One time when we were going through the numbers (again) he just looked at me in mid-sentence and said
I’ve got to go take a sh&t
And got up and walked away. I was slightly astonished by that.
In parallel I noticed that around 3:30 every day, a lot of the accounting and finance people stood sullenly in line. They stood there, not talking much, until around 4pm. They stood right in front of a time clock punch out machine. I was making fun of them like an obnoxious 20 something would do and asked if they were in a union or something and my co-worker shushed me and said that they were in a union.
Oh, then it all made sense (to me at the time). The ancient, non-automated systems. The way in which questions were met with grunts and answers that were designed to make me go away instead of really answering the questions. But since I was so persistent and naive in assuming that they actually wanted accurate financial results they couldn’t get rid of me and I kept finding errors which likely made me even more hated.
One of the senior managers in the accounting practice for the firm I worked with said that in the ’80s or late ’70s there was a push to unionize accountants even at the Big Eight (now Big Four) firms. He said we were all wage drones and it made some amount of sense to him. I was astonished but didn’t have an answer for him.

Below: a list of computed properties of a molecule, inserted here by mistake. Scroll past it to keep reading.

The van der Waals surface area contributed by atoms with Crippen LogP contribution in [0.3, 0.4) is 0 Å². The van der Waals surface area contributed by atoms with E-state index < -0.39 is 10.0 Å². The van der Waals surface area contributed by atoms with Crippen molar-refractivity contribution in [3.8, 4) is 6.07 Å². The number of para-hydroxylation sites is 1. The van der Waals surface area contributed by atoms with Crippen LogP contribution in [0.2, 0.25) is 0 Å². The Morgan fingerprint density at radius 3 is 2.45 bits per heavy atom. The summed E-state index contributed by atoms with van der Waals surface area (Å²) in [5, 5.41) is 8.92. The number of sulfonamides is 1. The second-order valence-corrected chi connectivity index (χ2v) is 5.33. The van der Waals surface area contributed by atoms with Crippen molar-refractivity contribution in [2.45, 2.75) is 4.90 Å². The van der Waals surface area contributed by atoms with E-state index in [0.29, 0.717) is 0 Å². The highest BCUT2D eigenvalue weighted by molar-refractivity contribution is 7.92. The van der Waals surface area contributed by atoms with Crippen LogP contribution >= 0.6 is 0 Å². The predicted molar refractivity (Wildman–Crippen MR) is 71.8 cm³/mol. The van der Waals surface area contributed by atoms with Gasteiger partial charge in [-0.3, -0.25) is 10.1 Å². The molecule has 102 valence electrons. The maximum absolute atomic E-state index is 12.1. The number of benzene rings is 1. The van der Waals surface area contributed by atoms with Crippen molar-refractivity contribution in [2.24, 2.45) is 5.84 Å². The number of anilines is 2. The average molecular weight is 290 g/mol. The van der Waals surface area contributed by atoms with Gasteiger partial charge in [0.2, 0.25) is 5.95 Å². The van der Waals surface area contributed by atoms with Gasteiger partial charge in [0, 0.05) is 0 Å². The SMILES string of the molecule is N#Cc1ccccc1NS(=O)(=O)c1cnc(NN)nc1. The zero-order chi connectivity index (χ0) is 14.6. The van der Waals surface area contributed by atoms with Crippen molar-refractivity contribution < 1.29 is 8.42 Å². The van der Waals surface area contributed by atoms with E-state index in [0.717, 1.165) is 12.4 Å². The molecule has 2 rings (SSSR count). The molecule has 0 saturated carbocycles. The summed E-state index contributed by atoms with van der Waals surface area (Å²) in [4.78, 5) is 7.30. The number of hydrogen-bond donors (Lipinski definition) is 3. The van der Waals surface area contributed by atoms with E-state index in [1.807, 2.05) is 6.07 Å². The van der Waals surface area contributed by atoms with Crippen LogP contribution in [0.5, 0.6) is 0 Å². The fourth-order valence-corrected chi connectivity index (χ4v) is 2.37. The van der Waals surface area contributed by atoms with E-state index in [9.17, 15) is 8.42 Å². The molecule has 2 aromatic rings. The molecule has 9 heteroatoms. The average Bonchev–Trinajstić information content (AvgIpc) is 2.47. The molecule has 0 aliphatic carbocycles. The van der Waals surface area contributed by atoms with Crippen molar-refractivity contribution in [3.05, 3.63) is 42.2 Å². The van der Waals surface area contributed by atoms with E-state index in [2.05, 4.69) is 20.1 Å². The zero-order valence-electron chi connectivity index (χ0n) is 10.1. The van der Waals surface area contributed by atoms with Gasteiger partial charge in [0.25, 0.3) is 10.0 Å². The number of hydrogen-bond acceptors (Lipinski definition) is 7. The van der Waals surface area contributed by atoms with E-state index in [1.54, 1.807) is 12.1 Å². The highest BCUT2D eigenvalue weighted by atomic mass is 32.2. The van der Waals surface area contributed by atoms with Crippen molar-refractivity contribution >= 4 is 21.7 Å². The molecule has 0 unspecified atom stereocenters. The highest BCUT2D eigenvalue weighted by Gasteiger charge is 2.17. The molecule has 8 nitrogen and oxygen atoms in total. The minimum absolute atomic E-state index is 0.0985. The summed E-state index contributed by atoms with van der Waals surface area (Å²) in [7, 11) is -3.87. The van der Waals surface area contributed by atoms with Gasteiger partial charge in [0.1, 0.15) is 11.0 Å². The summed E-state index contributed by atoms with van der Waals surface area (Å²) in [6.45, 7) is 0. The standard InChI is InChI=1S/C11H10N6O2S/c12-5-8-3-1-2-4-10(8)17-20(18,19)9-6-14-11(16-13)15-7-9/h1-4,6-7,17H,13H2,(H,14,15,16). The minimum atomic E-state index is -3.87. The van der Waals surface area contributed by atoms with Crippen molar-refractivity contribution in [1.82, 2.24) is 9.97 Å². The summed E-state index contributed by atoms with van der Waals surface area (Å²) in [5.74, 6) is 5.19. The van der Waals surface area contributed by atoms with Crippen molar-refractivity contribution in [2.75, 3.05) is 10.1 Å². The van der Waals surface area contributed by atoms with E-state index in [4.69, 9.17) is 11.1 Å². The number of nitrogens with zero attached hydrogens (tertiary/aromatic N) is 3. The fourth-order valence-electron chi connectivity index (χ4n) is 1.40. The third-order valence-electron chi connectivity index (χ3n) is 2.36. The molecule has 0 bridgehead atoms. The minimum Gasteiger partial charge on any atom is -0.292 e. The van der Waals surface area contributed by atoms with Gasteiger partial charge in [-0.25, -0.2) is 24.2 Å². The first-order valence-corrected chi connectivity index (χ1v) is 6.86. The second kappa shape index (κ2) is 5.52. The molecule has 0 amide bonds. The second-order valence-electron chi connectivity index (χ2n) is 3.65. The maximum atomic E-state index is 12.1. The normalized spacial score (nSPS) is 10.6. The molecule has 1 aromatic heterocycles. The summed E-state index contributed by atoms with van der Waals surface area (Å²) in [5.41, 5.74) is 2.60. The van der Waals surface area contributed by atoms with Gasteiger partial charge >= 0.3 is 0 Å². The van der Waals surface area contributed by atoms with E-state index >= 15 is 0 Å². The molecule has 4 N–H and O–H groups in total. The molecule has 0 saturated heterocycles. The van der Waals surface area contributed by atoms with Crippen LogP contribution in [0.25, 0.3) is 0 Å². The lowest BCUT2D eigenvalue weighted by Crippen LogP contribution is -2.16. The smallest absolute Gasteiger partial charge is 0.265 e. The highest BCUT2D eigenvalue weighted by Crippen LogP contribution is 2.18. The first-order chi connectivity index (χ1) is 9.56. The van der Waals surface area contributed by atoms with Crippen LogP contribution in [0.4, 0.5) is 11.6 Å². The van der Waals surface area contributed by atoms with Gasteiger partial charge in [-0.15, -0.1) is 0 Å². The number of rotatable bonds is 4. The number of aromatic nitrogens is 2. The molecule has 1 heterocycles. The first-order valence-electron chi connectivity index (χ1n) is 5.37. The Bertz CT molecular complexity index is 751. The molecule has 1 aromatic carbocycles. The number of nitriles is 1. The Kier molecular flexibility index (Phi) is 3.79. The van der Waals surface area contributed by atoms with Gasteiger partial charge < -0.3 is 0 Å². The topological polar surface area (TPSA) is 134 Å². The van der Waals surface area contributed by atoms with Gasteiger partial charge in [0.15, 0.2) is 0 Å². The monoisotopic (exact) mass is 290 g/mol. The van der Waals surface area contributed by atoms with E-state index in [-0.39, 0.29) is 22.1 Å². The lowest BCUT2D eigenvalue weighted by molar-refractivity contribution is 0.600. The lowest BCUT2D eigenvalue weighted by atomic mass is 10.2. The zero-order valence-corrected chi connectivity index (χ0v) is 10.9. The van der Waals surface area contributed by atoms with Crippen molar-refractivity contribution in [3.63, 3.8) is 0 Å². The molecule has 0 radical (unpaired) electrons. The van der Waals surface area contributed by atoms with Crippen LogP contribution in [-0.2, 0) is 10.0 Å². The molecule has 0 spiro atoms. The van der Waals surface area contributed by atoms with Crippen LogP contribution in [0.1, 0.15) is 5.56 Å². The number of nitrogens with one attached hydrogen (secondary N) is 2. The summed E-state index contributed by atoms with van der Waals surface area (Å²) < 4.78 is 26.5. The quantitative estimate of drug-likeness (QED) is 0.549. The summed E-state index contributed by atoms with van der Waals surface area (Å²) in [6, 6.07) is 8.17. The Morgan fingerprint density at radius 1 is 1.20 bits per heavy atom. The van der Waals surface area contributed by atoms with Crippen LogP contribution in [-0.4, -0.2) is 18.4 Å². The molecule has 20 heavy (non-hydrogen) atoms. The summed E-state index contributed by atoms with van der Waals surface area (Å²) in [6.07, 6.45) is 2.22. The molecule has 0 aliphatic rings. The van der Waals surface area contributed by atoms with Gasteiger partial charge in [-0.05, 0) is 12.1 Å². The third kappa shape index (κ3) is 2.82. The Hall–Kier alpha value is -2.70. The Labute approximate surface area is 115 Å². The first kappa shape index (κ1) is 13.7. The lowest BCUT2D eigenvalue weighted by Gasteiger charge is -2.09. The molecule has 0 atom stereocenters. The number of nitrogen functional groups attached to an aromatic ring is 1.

Another time at a different utility in Washington State everyone complained about their cubes all day long. The cubes faced the wrong way, the layout was terrible, and of course they were some garish color out of the ’70s in beige and green. One of the managers (a really good and smart guy) was a farmer in addition to being an accountant, so one morning he got in super early (when a farmer probably wakes up), brought some custom wrenches he had, and just re-did all of the cubes before everyone got into work so the layout was way better. For a minute I was elated and then I knew it was going to be a problem. The union guys came down and said that no one is authorized to do anything like this without bringing in the union and it caused an uncomfortable situation. I don’t think you could carry or move anything anywhere in the building without the union guys doing it.